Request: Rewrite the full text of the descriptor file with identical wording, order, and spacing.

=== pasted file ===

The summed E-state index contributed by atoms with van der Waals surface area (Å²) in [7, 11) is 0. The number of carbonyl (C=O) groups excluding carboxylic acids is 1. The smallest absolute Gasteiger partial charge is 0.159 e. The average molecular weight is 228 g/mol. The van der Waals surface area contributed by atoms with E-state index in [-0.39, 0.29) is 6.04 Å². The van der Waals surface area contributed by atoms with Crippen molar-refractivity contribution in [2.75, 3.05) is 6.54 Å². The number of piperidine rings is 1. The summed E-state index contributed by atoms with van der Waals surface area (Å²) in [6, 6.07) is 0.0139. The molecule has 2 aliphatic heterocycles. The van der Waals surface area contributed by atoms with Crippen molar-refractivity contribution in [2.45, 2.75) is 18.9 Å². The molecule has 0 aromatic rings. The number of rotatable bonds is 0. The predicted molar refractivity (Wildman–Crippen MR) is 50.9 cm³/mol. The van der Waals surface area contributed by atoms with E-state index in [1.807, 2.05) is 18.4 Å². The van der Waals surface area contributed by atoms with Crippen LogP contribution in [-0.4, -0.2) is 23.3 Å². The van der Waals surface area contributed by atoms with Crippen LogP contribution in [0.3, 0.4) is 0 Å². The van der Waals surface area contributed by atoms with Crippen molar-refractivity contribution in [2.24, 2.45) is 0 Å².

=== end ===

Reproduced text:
The summed E-state index contributed by atoms with van der Waals surface area (Å²) in [7, 11) is 0. The number of carbonyl (C=O) groups excluding carboxylic acids is 1. The smallest absolute Gasteiger partial charge is 0.159 e. The average molecular weight is 228 g/mol. The van der Waals surface area contributed by atoms with E-state index in [-0.39, 0.29) is 6.04 Å². The van der Waals surface area contributed by atoms with Crippen molar-refractivity contribution in [2.75, 3.05) is 6.54 Å². The number of piperidine rings is 1. The summed E-state index contributed by atoms with van der Waals surface area (Å²) in [6, 6.07) is 0.0139. The molecule has 2 aliphatic heterocycles. The van der Waals surface area contributed by atoms with Crippen molar-refractivity contribution in [2.45, 2.75) is 18.9 Å². The molecule has 0 aromatic rings. The number of rotatable bonds is 0. The predicted molar refractivity (Wildman–Crippen MR) is 50.9 cm³/mol. The van der Waals surface area contributed by atoms with E-state index in [1.807, 2.05) is 18.4 Å². The van der Waals surface area contributed by atoms with Crippen LogP contribution in [-0.4, -0.2) is 23.3 Å². The van der Waals surface area contributed by atoms with Crippen LogP contribution in [0.3, 0.4) is 0 Å². The van der Waals surface area contributed by atoms with Crippen molar-refractivity contribution in [2.24, 2.45) is 0 Å².